Thousands of young people who sought refuge in Britain as unaccompanied child asylum-seekers have been deported to repressive regimes and countries partly controlled by Isis and the Taliban, the Home Office has admitted. Over the past nine years 2,748 young people – many of whom had spent formative years in the UK, forging friendships and going to school – have been returned to countries including Afghanistan, Iraq, Iran, Libya and Syria.
The figures were finally published by the Home Office minister James Brokenshire this week. Previous Home Office figures significantly understated the scale of the deportations.
The bulk of those deported – some 2,018 – were sent to Afghanistan, but around 60 young people have been deported to Iraq since 2014, the year Isis seized control of swathes of the country. The findings, which were triggered by questions from the Bureau of Investigative Journalism and the Labour MP Louise Haigh, raise serious concerns about what happens to child asylum-seekers when they turn 18, and at a time when Britain is being urged to help thousands of orphaned child refugees from Syria.
Unaccompanied child asylum-seekers arriving in the UK are given temporary leave to remain. But this expires when they become adults, at which point many are sent back to their home country – even if they have taken GCSEs and A-levels, integrated into British society and lost touch with their homeland. They often struggle to start new lives, because their Westernised mannerisms mean they are regarded with suspicion.
Ms Haigh said: “These shocking figures reveal the shameful reality behind our asylum system.
“Children who flee countries ravaged by war in the most appalling of circumstances are granted safe haven and build a life here in the UK, but at the age of 18 can be forced on to a flight and back to a dangerous country they have no links to and barely any memory of.
“With many more vulnerable young children due to arrive in the UK over the next five years the Government needs to answer serious questions and provide a cast-iron guarantee that vulnerable young people will not be sent back to war zones.”
She now plans to bring a parliamentary debate on the issue, while the Liberal Democrat leader Tim Farron is to chair an emergency cross-party summit on 10 February to explore how Britain can support future intakes of child refugees.
Mr Farron said: “It is a sad state of affairs that the Government is stripping the protective blanket of safety we have offered these children on their 18th birthday. Many will have integrated into their communities.”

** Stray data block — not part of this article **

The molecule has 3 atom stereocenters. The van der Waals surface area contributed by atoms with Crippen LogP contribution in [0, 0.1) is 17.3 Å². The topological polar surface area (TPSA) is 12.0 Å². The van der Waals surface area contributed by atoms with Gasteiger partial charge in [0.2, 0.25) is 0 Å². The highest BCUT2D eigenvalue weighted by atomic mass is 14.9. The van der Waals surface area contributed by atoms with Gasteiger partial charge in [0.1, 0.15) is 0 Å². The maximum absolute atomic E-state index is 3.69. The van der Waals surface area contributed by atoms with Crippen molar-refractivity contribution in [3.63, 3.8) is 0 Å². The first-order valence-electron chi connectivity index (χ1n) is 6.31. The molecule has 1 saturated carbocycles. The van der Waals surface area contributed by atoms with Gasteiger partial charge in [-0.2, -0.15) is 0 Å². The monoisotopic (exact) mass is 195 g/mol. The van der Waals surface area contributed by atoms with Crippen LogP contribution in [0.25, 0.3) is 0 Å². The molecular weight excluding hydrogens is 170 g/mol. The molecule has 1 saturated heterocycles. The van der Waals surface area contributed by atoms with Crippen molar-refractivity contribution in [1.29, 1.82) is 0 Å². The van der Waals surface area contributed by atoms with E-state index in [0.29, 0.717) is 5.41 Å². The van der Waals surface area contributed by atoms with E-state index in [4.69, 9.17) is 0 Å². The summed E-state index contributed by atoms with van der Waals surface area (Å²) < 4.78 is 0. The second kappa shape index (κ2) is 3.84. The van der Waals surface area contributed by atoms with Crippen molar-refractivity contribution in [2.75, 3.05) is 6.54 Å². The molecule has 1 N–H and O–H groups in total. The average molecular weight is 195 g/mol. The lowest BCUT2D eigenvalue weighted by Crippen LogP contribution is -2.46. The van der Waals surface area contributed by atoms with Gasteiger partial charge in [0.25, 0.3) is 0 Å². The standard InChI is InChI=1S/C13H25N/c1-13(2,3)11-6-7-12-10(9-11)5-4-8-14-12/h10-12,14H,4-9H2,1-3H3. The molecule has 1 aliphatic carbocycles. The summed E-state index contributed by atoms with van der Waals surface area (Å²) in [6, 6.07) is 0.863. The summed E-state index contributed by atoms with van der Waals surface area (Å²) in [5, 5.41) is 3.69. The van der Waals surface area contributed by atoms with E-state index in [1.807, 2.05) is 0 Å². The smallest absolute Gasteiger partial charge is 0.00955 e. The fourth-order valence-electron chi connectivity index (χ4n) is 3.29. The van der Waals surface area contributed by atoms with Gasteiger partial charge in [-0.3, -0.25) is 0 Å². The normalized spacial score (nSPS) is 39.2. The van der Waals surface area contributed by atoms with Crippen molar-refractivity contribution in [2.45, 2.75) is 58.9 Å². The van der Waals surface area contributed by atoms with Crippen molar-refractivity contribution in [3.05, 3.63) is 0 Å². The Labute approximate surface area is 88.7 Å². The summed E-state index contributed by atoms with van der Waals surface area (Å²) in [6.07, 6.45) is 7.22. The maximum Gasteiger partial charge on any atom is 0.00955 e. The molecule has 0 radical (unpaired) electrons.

As he released the figures, Mr Brokenshire was forced to apologise for previously providing the Commons with inaccurate numbers in November that said just 1,040 former child refugees had been returned to Afghanistan, Iraq, Iran, Syria and Libya since 2007. He blamed the inaccurate data on “an error during the extraction process”.
Ms Haigh said: “Ministers have been basing their confident assurances on protecting these extremely vulnerable young people on a calamitous guesstimate.”
The Bureau of Investigative Journalism explored the cases of several Afghan teenagers last year as they battled deportation orders. Some who were returned claimed they had been left homeless, chased by the Taliban, kidnapped, ransomed and beaten.
The latest Home Office figures show that in 2015, 57 former child refugees were sent back to Afghanistan, where the Taliban still controls many districts. Removals to the country have now been temporarily halted as lawyers argue that the security situation is so unsafe that no one should be returned.
However, earlier this month lawyers for the Home Office argued in a Court of Appeal case that removals should continue. The judgment is expected imminently. The latest figures also show 657 former child refugees have been returned to Iraq since 2007, including 22 last year and 38 in 2014 when Isis began to take territory in the region.
The Foreign Office advises against “all but essential travel” to half of Iraq, and against any travel to the north-western areas.
A Home Office spokesman said: “All applications to remain in the UK are considered on their individual merits, including an applicant’s age, the length of time they have spent in the UK, their ability to reintegrate and any compassionate circumstances.”
Explainer: Child asylum claims
Children can apply for asylum when they first arrive in the UK, but the likelihood of getting refugee status at this point is low, and even less likely for Afghan or Iraqi children.
The UK Government does not generally deport unaccompanied children – so instead they are given temporary leave to remain, which lasts until they turn 17-and-a-half.
At this point, teenagers must apply to extend their leave. But the BIJ’s analysis of appeals from Afghan teenagers found just one in five was granted asylum at this point. Thousands of teenagers are deported after years living in the UK.
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